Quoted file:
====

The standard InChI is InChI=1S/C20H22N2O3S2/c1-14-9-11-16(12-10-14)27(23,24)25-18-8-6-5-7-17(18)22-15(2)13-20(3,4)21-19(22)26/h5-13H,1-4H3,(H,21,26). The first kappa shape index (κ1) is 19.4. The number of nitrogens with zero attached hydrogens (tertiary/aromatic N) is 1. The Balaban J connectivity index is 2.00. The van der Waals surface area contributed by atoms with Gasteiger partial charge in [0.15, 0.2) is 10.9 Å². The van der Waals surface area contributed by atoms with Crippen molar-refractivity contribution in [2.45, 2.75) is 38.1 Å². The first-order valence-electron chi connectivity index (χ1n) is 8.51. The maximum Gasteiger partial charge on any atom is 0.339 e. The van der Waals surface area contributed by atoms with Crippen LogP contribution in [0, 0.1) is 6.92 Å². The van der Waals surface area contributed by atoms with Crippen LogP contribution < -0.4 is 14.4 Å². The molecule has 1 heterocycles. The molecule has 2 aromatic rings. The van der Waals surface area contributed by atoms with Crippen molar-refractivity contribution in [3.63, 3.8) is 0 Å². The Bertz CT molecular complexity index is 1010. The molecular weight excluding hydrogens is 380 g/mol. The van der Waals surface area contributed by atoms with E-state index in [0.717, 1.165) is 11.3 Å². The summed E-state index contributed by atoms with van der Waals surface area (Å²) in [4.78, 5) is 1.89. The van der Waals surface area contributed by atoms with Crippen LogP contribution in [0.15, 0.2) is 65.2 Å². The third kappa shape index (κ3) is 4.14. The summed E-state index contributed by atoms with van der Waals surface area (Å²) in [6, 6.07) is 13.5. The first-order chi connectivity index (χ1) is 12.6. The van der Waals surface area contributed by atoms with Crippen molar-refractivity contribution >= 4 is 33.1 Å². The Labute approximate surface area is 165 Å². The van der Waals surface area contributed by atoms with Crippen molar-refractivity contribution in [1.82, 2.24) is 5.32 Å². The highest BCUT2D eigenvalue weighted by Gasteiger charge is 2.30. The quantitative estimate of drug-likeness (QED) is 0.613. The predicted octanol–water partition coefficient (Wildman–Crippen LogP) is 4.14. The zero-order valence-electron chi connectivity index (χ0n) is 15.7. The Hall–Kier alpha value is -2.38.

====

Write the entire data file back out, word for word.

The standard InChI is InChI=1S/C20H22N2O3S2/c1-14-9-11-16(12-10-14)27(23,24)25-18-8-6-5-7-17(18)22-15(2)13-20(3,4)21-19(22)26/h5-13H,1-4H3,(H,21,26). The first kappa shape index (κ1) is 19.4. The number of nitrogens with zero attached hydrogens (tertiary/aromatic N) is 1. The Balaban J connectivity index is 2.00. The van der Waals surface area contributed by atoms with Gasteiger partial charge in [0.15, 0.2) is 10.9 Å². The van der Waals surface area contributed by atoms with Crippen molar-refractivity contribution in [2.45, 2.75) is 38.1 Å². The first-order valence-electron chi connectivity index (χ1n) is 8.51. The maximum Gasteiger partial charge on any atom is 0.339 e. The van der Waals surface area contributed by atoms with Crippen LogP contribution in [0, 0.1) is 6.92 Å². The van der Waals surface area contributed by atoms with Crippen LogP contribution < -0.4 is 14.4 Å². The molecule has 1 heterocycles. The molecule has 2 aromatic rings. The van der Waals surface area contributed by atoms with Crippen molar-refractivity contribution in [3.63, 3.8) is 0 Å². The Bertz CT molecular complexity index is 1010. The molecular weight excluding hydrogens is 380 g/mol. The van der Waals surface area contributed by atoms with E-state index in [0.717, 1.165) is 11.3 Å². The summed E-state index contributed by atoms with van der Waals surface area (Å²) in [4.78, 5) is 1.89. The van der Waals surface area contributed by atoms with Crippen LogP contribution in [0.15, 0.2) is 65.2 Å². The third kappa shape index (κ3) is 4.14. The summed E-state index contributed by atoms with van der Waals surface area (Å²) in [6, 6.07) is 13.5. The first-order chi connectivity index (χ1) is 12.6. The van der Waals surface area contributed by atoms with Crippen molar-refractivity contribution >= 4 is 33.1 Å². The Labute approximate surface area is 165 Å². The van der Waals surface area contributed by atoms with Crippen molar-refractivity contribution in [1.82, 2.24) is 5.32 Å². The highest BCUT2D eigenvalue weighted by Gasteiger charge is 2.30. The quantitative estimate of drug-likeness (QED) is 0.613. The predicted octanol–water partition coefficient (Wildman–Crippen LogP) is 4.14. The zero-order valence-electron chi connectivity index (χ0n) is 15.7. The Hall–Kier alpha value is -2.38.